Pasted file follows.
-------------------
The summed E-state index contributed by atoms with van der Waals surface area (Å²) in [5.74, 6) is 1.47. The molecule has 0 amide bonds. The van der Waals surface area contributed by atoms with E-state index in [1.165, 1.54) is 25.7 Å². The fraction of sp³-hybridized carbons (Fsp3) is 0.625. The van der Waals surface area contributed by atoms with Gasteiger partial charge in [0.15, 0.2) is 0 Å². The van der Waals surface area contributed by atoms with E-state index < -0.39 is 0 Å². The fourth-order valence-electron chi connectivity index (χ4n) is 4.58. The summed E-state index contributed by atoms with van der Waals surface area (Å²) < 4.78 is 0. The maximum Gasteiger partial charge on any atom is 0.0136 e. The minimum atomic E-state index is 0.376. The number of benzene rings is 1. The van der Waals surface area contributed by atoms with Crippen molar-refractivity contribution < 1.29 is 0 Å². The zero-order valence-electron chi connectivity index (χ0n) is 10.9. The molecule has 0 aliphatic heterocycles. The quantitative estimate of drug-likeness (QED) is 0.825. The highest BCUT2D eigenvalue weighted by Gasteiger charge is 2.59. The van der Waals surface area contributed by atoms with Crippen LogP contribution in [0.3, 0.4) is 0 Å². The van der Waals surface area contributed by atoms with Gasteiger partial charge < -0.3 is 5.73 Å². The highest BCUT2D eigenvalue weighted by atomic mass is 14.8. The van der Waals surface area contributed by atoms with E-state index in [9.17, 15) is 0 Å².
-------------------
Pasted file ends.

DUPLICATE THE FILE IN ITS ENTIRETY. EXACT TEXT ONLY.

The summed E-state index contributed by atoms with van der Waals surface area (Å²) in [5.74, 6) is 1.47. The molecule has 0 amide bonds. The van der Waals surface area contributed by atoms with E-state index in [1.165, 1.54) is 25.7 Å². The fraction of sp³-hybridized carbons (Fsp3) is 0.625. The van der Waals surface area contributed by atoms with Gasteiger partial charge in [0.15, 0.2) is 0 Å². The van der Waals surface area contributed by atoms with E-state index < -0.39 is 0 Å². The fourth-order valence-electron chi connectivity index (χ4n) is 4.58. The summed E-state index contributed by atoms with van der Waals surface area (Å²) < 4.78 is 0. The maximum Gasteiger partial charge on any atom is 0.0136 e. The minimum atomic E-state index is 0.376. The number of benzene rings is 1. The van der Waals surface area contributed by atoms with Crippen molar-refractivity contribution < 1.29 is 0 Å². The zero-order valence-electron chi connectivity index (χ0n) is 10.9. The molecule has 0 aliphatic heterocycles. The quantitative estimate of drug-likeness (QED) is 0.825. The highest BCUT2D eigenvalue weighted by Gasteiger charge is 2.59. The van der Waals surface area contributed by atoms with Crippen LogP contribution in [0.3, 0.4) is 0 Å². The van der Waals surface area contributed by atoms with Gasteiger partial charge < -0.3 is 5.73 Å². The highest BCUT2D eigenvalue weighted by atomic mass is 14.8. The van der Waals surface area contributed by atoms with E-state index in [9.17, 15) is 0 Å².